TārāSādhanā and Mahācīnakramatantra challenges conventional norms and practices within Vedic and tantric worship. The practices followed in these traditions often have specific rules related to the timing of mantras, dietary habits, offerings to deities, and more. Different paths like Daksinācāra, Koula, and Srīvidya each have their own regulations and order of practices. However, TārāSādhanā stands out in that it doesn’t emphasize these rules as crucial. In fact, it exhibits “Kramarāhitya,” a state of being beyond conventional codes, within its practice. This unconstrained approach is elaborated upon in the Mahācīnakramatantra.
In this unfettered form of Sādhanā doubts may arise concerning its validity and whether it aligns with Vedic or non-Vedic principles. This skepticism is addressed in the TārākalpalathaPaddhati authored by Nityananda Narayana Bhatt, where a question is posed as a “purvapaksha” or opposing argument:
“How come there is no Brahmanatvahani for us who are ardent followers of the anti-Vedic traditions of Mahācīnakrama and Buddhadharma?”
The response to this question, termed “siddhanta,” establishes that the Mahācīnakrama encompasses the intricate interplay of dualism and non-dualism, righteousness and unrighteousness, distinctions and indistinctions, gains and losses, truths and untruths, right conduct and misconduct, purity and impurity, emptiness and fullness, touchable and untouchable, edible and inedible, worthy of contemplation and not worthy of contemplation, knowable and unknowable, timely and untimely, wisdom and delusion, among the various spheres of existence. The essence of Mahācīnakrama is intricately woven into its rituals, and this supreme form of worship has its roots in the ancient Vedic tradition, even being practiced by revered sages like Vasiṣṭha and others in the lineage, affirming its Vedic origin.
महाचीनक्रमोनामद्वैताद्वैत-भेदाभेद-धर्माधर्म-विवेकाविवेक-लाभालाभ-न्यायान्याय-सुखासुख-स्वर्गास्वर्ग-शुभाशुभ-कर्तव्याकर्तव्य-शुद्धाशुद्ध-शून्याशून्य-स्पृश्यास्पृश्य- भक्ष्याभक्ष्य-पेयापेय-ध्येयाध्येय -ज्ञेयाज्ञेय- समयासमय-बुधिविनाशकोलोकेषुगोप्यागोप्यतरश्चतुर्वेदोपनिषत्सारभूतस्तत्त्वज्ञानानुरूपोनिरंतरंब्रह्मविद्योपासनोयोगीगुरुपरंपरोपदेशलभ्यःकश्चित्परमोत्कृष्टोधर्मःसोपिवेदमूलएवतस्यवासववसिष्ठादिमहर्षिभिरनुष्ठीयमानत्वात्।।
The Mahācīnakramatantra, like many other Tantras, is presented as a dialogue between Lord Shiva and Goddess Shakti. In the beginning, Goddess Pārvati repeatedly requests to hear the Tantra, and Lord Shiva initially tries to dissuade her from it. At last persuaded by Shakti, Siva dictates the Tantra.
(Mahachinacharakrama Tantra Patala 1)
This exchange signifies the profound secrecy and the potential for misunderstanding associated with this practice.
The Mahācīnakrama Tantra recounts the story of Sage Vasiṣṭha, who dedicated a hundred centuries to intense penance and meditation to invoke the goddess Tārā at the revered Nilachala Mountains (Kamakhya). Despite his fervent efforts, Vasiṣṭha did not achieve success in his TārāSādhanā. Seeking guidance, he approached Brahmadeva, expressing his struggle with the intricate and challenging practice. Motivated by Brahmadeva’s counsel, Vasiṣṭha embarked on a renewed spiritual journey to Kamakhya. Yet, he faced further setbacks and feelings of frustration. In his moment of distress, Vasiṣṭha uttered a curse upon the Tārābija (seed mantra), rendering its spiritual attainment unattainable for others. However, Tārā herself appears before him and guides him, explaining the unique approach of Mahācīnakrama.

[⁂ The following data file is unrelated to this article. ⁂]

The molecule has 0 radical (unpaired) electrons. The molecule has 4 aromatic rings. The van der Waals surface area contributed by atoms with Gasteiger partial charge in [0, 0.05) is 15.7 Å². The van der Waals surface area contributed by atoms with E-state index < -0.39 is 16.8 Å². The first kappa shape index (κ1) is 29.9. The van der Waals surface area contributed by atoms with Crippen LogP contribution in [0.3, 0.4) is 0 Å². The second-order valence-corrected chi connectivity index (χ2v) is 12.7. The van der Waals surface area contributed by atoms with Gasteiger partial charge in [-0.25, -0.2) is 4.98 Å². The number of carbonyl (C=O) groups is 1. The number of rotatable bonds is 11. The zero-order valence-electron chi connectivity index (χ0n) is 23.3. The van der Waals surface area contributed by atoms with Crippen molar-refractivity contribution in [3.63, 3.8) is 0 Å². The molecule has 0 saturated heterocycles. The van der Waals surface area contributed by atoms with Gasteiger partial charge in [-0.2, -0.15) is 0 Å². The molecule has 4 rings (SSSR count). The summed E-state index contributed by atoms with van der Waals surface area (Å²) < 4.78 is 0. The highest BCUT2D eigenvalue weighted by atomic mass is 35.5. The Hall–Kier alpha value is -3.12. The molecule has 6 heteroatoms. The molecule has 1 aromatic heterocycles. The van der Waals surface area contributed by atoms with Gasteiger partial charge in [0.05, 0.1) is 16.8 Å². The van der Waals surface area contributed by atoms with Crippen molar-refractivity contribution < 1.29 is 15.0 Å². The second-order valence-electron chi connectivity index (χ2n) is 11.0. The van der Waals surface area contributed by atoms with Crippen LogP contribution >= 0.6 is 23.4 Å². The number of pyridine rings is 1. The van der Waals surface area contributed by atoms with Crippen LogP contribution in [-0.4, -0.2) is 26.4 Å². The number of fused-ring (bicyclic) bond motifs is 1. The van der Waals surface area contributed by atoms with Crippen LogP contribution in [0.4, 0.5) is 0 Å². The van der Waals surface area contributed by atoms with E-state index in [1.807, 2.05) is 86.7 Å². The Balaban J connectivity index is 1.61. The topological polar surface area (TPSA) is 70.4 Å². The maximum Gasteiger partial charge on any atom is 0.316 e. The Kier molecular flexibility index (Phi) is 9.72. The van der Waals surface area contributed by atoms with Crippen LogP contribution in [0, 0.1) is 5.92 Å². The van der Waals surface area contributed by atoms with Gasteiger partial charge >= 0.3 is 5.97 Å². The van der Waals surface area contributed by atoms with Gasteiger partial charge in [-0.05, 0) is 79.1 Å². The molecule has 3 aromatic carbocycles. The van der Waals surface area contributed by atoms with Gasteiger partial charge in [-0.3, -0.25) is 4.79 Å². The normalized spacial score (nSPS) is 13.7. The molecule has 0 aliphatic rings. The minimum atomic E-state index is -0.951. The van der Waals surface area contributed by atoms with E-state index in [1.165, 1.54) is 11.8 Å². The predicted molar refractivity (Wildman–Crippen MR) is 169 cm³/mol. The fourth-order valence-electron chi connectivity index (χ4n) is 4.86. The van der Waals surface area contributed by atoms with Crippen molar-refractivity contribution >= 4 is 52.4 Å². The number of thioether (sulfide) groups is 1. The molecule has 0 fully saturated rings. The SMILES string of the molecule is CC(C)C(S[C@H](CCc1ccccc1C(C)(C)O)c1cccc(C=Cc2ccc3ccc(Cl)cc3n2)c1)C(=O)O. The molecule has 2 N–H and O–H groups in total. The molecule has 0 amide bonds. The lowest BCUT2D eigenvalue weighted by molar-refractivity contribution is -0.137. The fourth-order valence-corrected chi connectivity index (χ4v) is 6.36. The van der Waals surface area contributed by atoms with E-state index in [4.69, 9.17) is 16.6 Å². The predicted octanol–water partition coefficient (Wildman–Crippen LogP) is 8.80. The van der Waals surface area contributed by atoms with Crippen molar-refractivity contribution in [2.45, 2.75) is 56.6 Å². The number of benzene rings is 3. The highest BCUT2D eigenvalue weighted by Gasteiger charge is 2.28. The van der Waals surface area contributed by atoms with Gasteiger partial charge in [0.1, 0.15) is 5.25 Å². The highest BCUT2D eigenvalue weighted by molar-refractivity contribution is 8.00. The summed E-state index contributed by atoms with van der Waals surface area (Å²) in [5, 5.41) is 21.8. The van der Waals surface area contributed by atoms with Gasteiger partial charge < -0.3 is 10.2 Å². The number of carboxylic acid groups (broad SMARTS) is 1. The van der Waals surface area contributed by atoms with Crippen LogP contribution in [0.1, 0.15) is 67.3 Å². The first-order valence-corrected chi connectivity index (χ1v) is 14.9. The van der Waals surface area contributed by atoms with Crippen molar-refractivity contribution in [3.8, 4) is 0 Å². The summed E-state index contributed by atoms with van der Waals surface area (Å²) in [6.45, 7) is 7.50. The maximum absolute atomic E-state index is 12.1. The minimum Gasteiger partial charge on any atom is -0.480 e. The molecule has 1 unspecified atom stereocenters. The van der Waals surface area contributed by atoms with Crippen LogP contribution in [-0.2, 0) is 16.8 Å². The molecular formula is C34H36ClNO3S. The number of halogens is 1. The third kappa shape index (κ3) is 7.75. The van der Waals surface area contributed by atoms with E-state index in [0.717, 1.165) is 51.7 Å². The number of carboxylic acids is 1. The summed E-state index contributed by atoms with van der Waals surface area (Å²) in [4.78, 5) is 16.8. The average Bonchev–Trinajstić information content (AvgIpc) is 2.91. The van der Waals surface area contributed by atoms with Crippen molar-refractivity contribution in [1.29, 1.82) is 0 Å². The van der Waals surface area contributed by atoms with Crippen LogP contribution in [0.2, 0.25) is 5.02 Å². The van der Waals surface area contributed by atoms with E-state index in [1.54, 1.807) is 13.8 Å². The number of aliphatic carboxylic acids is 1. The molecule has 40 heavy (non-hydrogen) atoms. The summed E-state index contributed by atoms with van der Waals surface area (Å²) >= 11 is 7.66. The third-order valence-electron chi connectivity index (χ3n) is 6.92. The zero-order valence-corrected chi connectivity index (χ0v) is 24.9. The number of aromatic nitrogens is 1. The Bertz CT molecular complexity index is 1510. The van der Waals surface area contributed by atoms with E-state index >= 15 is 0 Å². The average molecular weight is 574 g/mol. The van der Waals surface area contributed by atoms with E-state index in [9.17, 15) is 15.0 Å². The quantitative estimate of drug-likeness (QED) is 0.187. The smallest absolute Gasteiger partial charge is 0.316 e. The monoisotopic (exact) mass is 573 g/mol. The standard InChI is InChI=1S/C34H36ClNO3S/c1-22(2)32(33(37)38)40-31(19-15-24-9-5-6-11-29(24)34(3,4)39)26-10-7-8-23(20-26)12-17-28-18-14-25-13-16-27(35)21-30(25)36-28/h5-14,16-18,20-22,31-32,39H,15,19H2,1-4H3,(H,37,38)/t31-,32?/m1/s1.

(Mahācīnacārakrama Tantra Patala 1)
She conveyed that the profound understanding of the principles and codes of her worship lies with Janardhan, who has taken the form of Buddha. She advised Vasiṣṭha to visit Buddha’s abode and undertake his guidance for his penance. Only by following Buddha’s instructions would Vasiṣṭha be able to attain the level of realization required to connect with Tārā.
In the second patala of the Mahācīnacārakrama Tantra, Vasiṣṭha travels to the region of Cinadesa to seek BhuddarupiJanardhana, who is now in the form of Buddha. As he approaches, he sees Janardhana surrounded by numerous women, indulging in intoxication and revelry. Vasiṣṭha, observing this behavior, becomes perplexed, as it contradicts Vedic norms and customs. He wonders why Lord Buddha, known for his enlightenment, is engaged in such actions.
(Mahācīnacārakrama Tantra Patala 2)
In response to Vasiṣṭha’s confusion, an Akāshavānī (a divine voice from the sky) resounds, conveying that the unconventional conduct of Lord Buddha is not to be judged by ordinary standards. This conduct represents the highest form of worship and is the supreme code for worshipping Tārinī. The divine voice emphasizes that Tārini’s worship transcends conventional practices and rituals. Hearing this proclamation, Vasiṣṭha bows before Buddha and seeks his guidance. Buddha then proceeds to explain the concept of cīnacāra to Vasiṣṭha.
In Mahācīnacārakrama, the sadhaka (practitioner) conducts all the rituals internally within their mind. This practice transcends the limitations of time, place, dress, bodily purity, and conventional customs. There’s no specific requirement for specific times of day, dress, or even cleanliness. Notably, there’s no need for external purification, and the use of substances like alcohol is permissible, and the sadhaka can eat according to their desire.